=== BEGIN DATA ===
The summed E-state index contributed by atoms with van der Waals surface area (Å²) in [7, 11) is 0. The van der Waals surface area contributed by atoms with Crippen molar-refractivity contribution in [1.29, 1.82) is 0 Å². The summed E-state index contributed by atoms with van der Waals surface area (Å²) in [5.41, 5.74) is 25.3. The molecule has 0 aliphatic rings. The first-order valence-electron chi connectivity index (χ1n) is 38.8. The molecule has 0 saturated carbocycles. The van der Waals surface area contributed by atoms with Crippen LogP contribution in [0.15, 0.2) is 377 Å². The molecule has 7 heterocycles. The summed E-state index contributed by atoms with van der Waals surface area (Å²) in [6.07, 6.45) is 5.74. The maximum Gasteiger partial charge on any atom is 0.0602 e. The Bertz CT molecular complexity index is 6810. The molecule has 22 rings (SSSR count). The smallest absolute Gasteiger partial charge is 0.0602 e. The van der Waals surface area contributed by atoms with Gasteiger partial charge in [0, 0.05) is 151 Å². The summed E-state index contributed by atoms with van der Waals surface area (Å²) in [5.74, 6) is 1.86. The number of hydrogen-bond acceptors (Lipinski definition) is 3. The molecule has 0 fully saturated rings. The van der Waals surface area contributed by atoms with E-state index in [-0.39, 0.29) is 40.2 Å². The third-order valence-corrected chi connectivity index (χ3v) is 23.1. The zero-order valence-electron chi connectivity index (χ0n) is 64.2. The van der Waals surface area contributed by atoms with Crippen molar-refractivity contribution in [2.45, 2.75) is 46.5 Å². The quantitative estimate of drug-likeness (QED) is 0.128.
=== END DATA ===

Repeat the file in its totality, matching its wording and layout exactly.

The summed E-state index contributed by atoms with van der Waals surface area (Å²) in [7, 11) is 0. The van der Waals surface area contributed by atoms with Crippen molar-refractivity contribution in [1.29, 1.82) is 0 Å². The summed E-state index contributed by atoms with van der Waals surface area (Å²) in [5.41, 5.74) is 25.3. The molecule has 0 aliphatic rings. The first-order valence-electron chi connectivity index (χ1n) is 38.8. The molecule has 0 saturated carbocycles. The van der Waals surface area contributed by atoms with Crippen LogP contribution in [0.15, 0.2) is 377 Å². The molecule has 7 heterocycles. The summed E-state index contributed by atoms with van der Waals surface area (Å²) in [6.07, 6.45) is 5.74. The maximum Gasteiger partial charge on any atom is 0.0602 e. The Bertz CT molecular complexity index is 6810. The molecule has 22 rings (SSSR count). The smallest absolute Gasteiger partial charge is 0.0602 e. The van der Waals surface area contributed by atoms with Gasteiger partial charge in [0, 0.05) is 151 Å². The summed E-state index contributed by atoms with van der Waals surface area (Å²) in [5.74, 6) is 1.86. The number of hydrogen-bond acceptors (Lipinski definition) is 3. The molecule has 0 fully saturated rings. The van der Waals surface area contributed by atoms with E-state index in [-0.39, 0.29) is 40.2 Å². The third-order valence-corrected chi connectivity index (χ3v) is 23.1. The zero-order valence-electron chi connectivity index (χ0n) is 64.2. The van der Waals surface area contributed by atoms with Crippen molar-refractivity contribution in [2.45, 2.75) is 46.5 Å². The quantitative estimate of drug-likeness (QED) is 0.128.